Another way I think about Bird Cloud's golden cliff is to remember Uluru in Australia's red center. Thomas Keneally wrote rhapsodically of the rock's "sublime sandstone conglomerate" which evenly spalls its outer layers so that its profile never changes although it becomes incrementally smaller as the centuries pass.2 This massive megalith, not far from Alice Springs, I saw in 1996 with artist Claire Van Vliet who was sketching nearby Kata Tjuta - rock formations that resemble huge stone turbans.
The resemblances of the Bird Cloud property to Uluru are several, though perhaps a little far-fetched. The two sites are roughly the same size and bulk and go through color shifts according to time of day. Both seem to be fitted with interior lights that create a glow after dark. Uluru has its pools and twisting watercourses down the huge body of the rock; the cliff has the river at its foot. Both Uluru and Kata Tjuta are extremely important in matters spiritual and ceremonial to Aboriginal tribes, especially the Pitjantjatjara and Yankuntjatjara western desert tribes, but the story of how the Traditional Owners lost these places to the federal government is familiar, sad and ugly. In the 1985 "agreement" between the Anangu, the Aboriginal people of the area, and the government, the Anangu were forced to lease Uluru and Kata Tjuta to the National Park Service and to allow tourists to climb Uluru. Despite the unenforceable rule on a Park Service sign stating that the Traditional Owners regard climbing the rock as a desecration, thousands insultingly climb it every year. In my part of Wyoming, Bird Cloud's cliffs were once a much-used camping place for western Indian tribes, the Ute, Arapaho, Shoshone, maybe Sioux and Cheyenne. Nearby Elk Mountain was a place marker indicating a mutually agreed on battleground area. The geography around Uluru is laced with ancient hero trails that have existed since the Dreamtime. It is a place of ritual caves where certain important ceremonies of the world's most ancient culture still take place, where there are sacred fertility stones known to few living mortals and pools where legendary events occurred. Following the infrequent rains, twisting streams of water flow down the red flanks and into various pools. At Uluru the general slope of the great rock is reversed by a fold called Kandju, according to Keneally, "a benevolent lizard who came to Ayers Rock to find his boomerang."3 And Bird Cloud's yellow cliff tapers away at its east end and is balanced by the distant rise of Pennock, a reverse image of slope. Along Jack Creek the leafless willow stems burn red as embers. Willow is cautious, one of the last shrubs to put out its leaves - there is frost danger until mid-June. The cliff is reflected in the onyx river, and swimming across it is the stout beaver with a bank den on the far side. The beaver disappears into the brilliant Salix stems.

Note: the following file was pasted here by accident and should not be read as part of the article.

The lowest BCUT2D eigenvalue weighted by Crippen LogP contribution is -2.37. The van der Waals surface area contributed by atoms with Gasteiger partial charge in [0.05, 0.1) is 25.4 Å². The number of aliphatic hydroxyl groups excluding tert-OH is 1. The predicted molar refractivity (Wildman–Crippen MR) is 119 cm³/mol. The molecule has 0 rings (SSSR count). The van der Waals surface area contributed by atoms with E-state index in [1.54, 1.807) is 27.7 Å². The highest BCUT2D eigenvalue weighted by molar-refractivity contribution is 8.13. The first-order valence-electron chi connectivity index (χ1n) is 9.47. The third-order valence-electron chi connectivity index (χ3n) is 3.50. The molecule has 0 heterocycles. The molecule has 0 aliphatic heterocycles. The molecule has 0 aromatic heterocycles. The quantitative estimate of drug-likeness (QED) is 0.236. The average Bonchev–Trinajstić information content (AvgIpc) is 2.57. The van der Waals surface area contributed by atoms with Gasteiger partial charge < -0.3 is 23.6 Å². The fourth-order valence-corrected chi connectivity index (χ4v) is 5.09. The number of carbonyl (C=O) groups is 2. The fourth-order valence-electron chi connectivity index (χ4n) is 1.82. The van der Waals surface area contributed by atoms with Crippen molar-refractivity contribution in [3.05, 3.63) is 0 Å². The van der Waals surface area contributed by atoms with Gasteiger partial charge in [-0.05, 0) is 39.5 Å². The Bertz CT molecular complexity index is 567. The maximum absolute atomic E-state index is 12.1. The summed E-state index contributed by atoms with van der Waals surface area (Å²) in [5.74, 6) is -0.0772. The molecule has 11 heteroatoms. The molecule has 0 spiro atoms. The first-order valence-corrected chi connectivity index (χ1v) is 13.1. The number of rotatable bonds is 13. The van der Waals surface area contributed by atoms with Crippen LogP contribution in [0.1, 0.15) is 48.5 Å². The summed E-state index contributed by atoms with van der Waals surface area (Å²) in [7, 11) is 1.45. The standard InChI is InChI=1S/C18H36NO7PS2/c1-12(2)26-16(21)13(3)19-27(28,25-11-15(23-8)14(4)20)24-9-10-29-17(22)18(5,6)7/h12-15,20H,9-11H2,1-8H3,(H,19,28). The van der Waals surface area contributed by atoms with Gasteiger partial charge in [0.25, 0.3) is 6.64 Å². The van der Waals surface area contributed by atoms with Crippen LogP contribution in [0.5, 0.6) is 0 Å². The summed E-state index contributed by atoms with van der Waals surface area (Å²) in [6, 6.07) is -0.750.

Excerpted from Bird Cloud by Annie Proulx. Copyright © 2011 by Dead Line, Ltd. Excerpted with permission by Scribner, a division of Simon & Schuster, Inc.